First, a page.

Dairy foods may improve bone health during diet and exercise in overweight premenopausal women

November 9, 2011

A recent study accepted for publication in The Endocrine Society's Journal of Clinical Endocrinology & Metabolism (JCEM) found that consumption of dairy foods and higher protein resulted in improvements in markers of bone formation and reductions in markers of bone degradation in overweight and obese young women over 16 weeks of diet- and exercise-induced weight loss.

Previous studies have shown that higher body weight is associated with greater bone mass and that through dieting can adversely affect . While the individual effects of dairy, calcium, protein and exercise on bone during weight loss have been studied in premenopausal women, no trial until now has combined all these strategies together into one study to support bone health.

"Our findings show that a diet with a high proportion of dairy foods and higher than recommended protein intake was associated with improved markers for bone health," said Stuart Phillips, PhD, of McMaster University in Hamilton, Ontario and senior author of the study. "Thus, to avoid deleterious consequences to their bone health, women who are attempting weight loss through dieting should practice consumption of more protein from dairy sources."

In this study, researchers conducted a controlled randomized weight loss intervention trial involving 90 premenopausal overweight or obese women which was designed to achieve weight loss and be supportive of bone health. Phillips and his colleagues employed modest dietary calorie restriction and daily exercise including aerobic and resistance training with varied intakes of protein and dairy foods. Researchers used dual-energy X-ray absorptiometry (DXA) scans to assess bone mineral density and content, and analyzed participants' urine and blood samples to evaluate serum levels of several bone health biomarkers.

Results from the study showed that the consumption of diets higher in protein with an emphasis on dairy foods during a diet and exercise period, positively affected markers of bone turnover, calcium, vitamin D status and bone metabolism in overweight and obese premenopausal women.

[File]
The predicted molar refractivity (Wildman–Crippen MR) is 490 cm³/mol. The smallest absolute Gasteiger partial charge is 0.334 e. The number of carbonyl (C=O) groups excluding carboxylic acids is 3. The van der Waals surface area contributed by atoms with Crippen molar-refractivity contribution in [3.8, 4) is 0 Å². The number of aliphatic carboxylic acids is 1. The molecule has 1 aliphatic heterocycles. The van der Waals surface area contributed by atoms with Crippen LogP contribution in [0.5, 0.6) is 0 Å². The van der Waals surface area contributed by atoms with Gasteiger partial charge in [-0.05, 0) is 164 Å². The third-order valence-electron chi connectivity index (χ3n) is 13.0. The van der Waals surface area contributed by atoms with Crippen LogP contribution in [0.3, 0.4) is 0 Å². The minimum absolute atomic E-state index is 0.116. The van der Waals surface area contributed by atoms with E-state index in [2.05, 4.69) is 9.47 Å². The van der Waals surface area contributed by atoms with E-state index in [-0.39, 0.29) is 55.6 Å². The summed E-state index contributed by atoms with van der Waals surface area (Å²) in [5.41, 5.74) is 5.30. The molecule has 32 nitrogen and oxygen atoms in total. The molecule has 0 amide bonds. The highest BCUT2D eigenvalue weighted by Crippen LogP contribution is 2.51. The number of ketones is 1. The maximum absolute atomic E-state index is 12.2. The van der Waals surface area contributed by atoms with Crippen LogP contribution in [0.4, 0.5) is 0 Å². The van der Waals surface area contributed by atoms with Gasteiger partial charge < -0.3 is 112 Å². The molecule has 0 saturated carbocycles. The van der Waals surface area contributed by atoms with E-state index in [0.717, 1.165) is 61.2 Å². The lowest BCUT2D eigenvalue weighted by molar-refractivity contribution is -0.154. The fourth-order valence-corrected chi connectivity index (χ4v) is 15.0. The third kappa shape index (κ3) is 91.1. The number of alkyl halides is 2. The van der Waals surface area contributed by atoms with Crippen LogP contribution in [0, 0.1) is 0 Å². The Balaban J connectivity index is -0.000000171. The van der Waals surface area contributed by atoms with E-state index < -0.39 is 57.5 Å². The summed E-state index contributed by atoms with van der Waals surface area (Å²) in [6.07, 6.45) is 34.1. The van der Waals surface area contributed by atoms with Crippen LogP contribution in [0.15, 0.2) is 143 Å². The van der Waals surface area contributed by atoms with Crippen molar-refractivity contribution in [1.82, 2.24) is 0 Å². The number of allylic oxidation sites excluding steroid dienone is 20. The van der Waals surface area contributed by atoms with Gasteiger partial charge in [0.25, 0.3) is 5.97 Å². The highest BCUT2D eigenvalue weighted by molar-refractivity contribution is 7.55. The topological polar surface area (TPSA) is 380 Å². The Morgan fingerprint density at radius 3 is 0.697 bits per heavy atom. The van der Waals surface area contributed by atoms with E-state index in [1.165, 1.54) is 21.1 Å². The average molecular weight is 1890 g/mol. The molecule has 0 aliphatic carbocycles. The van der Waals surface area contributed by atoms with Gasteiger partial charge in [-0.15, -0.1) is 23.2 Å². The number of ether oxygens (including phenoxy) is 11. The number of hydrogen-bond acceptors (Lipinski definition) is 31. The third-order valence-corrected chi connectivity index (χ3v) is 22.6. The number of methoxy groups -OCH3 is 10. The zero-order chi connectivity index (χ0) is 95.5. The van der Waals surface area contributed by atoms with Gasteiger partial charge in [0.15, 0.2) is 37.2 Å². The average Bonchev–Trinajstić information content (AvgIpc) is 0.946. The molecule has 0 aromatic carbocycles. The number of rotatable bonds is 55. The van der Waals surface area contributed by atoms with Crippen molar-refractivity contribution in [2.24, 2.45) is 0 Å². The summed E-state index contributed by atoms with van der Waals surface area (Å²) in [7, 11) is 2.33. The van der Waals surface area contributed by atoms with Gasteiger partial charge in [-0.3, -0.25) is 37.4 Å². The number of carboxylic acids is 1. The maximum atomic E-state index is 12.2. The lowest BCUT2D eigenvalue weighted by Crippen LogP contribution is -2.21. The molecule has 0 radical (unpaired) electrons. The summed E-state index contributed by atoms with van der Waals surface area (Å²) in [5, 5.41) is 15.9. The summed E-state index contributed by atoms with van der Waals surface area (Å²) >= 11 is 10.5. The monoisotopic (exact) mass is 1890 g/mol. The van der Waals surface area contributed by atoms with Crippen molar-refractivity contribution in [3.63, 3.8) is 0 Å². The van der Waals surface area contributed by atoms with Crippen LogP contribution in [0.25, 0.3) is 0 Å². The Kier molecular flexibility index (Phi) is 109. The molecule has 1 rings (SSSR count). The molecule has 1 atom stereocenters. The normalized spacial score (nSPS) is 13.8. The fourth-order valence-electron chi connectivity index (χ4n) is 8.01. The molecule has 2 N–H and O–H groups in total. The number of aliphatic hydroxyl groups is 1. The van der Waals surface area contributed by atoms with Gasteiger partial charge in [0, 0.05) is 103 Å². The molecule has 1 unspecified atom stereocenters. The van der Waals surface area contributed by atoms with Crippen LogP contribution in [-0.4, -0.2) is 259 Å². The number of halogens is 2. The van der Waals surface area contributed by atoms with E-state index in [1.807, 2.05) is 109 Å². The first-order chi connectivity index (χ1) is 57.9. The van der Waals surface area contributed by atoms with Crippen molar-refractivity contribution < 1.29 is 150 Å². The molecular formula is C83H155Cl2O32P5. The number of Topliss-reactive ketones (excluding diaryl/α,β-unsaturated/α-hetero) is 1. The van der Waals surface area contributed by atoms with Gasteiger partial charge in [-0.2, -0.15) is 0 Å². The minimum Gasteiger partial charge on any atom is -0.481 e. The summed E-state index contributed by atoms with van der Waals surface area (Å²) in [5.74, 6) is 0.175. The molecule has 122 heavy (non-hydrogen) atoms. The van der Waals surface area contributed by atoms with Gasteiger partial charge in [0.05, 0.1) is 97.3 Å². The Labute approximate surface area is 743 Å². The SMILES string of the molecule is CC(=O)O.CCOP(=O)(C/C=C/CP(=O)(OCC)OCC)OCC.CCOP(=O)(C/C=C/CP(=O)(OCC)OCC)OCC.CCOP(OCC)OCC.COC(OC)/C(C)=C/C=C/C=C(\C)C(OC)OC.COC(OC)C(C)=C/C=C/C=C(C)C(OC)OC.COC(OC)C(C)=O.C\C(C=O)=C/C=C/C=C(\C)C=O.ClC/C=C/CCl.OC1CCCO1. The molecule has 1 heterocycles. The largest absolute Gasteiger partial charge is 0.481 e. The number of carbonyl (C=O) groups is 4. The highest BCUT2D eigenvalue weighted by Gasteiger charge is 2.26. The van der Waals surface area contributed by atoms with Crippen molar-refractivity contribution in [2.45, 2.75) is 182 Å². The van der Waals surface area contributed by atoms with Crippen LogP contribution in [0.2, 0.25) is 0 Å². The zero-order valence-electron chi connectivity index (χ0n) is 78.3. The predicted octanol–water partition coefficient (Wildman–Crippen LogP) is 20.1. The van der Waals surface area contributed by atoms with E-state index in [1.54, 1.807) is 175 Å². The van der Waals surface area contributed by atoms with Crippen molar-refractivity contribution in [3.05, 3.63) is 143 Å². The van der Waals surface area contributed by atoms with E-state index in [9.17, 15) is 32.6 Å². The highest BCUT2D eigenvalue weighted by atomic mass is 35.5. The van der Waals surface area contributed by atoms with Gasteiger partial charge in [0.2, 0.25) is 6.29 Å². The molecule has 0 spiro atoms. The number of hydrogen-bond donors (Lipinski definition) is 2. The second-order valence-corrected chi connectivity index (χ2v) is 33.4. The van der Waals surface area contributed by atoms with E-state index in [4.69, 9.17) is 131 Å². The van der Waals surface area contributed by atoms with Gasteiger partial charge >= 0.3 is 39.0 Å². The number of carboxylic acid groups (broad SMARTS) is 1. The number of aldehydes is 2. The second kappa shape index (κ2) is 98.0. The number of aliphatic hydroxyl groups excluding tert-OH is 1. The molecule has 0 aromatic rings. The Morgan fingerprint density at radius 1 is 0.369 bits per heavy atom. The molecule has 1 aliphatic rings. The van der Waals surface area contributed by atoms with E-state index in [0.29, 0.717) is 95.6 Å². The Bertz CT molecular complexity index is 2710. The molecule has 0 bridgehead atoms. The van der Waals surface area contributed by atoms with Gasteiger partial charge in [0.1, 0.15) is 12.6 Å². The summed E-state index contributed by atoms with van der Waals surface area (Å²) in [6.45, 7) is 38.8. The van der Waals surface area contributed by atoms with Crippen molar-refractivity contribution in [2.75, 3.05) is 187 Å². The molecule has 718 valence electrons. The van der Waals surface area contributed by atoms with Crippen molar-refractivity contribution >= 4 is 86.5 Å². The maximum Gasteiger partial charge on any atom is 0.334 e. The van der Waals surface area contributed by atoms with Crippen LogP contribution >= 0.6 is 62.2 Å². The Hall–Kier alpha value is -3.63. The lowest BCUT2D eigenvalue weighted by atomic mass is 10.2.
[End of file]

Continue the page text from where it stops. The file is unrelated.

"Our data provide a good rationale to recommend consumption of to aid in high quality weight loss, which we define as loss of fat as opposed to muscle, and the promotion of bone health in young women who are at the age when achieving and maintaining peak mass is of great importance," said Phillips.

Explore further: Foods rich in protein, dairy products help dieters preserve muscle and lose belly fat: study

More information: The article, "Diets higher in dairy foods and dietary protein support bone health during diet- and exercise-induced weight loss in overweight and obese premenopausal women," appears in the January 2012 issue of JCEM.

Related Stories

Recommended for you

A metabolic master switch underlying human obesity

August 19, 2015

Obesity is one of the biggest public health challenges of the 21st century. Affecting more than 500 million people worldwide, obesity costs at least $200 billion each year in the United States alone, and contributes to potentially ...

Scientists probe obesity's ties to breast cancer risk

August 20, 2015

Obesity is a well-known risk factor for breast cancer, but researchers haven't figured out what connects the two. A new study suggests the link may be due to a change in breast tissue structure, which might promote breast ...

Can a new drug brown the fat and trim the obese person?

May 28, 2015

New research has found that a variant of a drug used to treat pulmonary arterial hypertension prompts weight loss in obese mice. Among mice fed a high-fat diet, those who did not get the medication became obese while medicated ...

Changing stem cell structure may help fight obesity

February 17, 2015

The research, conducted at Queen Mary University of London (QMUL), found that a slight regulation in the length of primary cilia, small hair-like projections found on most cells, prevented the production of fat cells from ...


Please sign in to add a comment. Registration is free, and takes less than a minute. Read more

Click here to reset your password.
Sign in to get notified via email when new comments are made.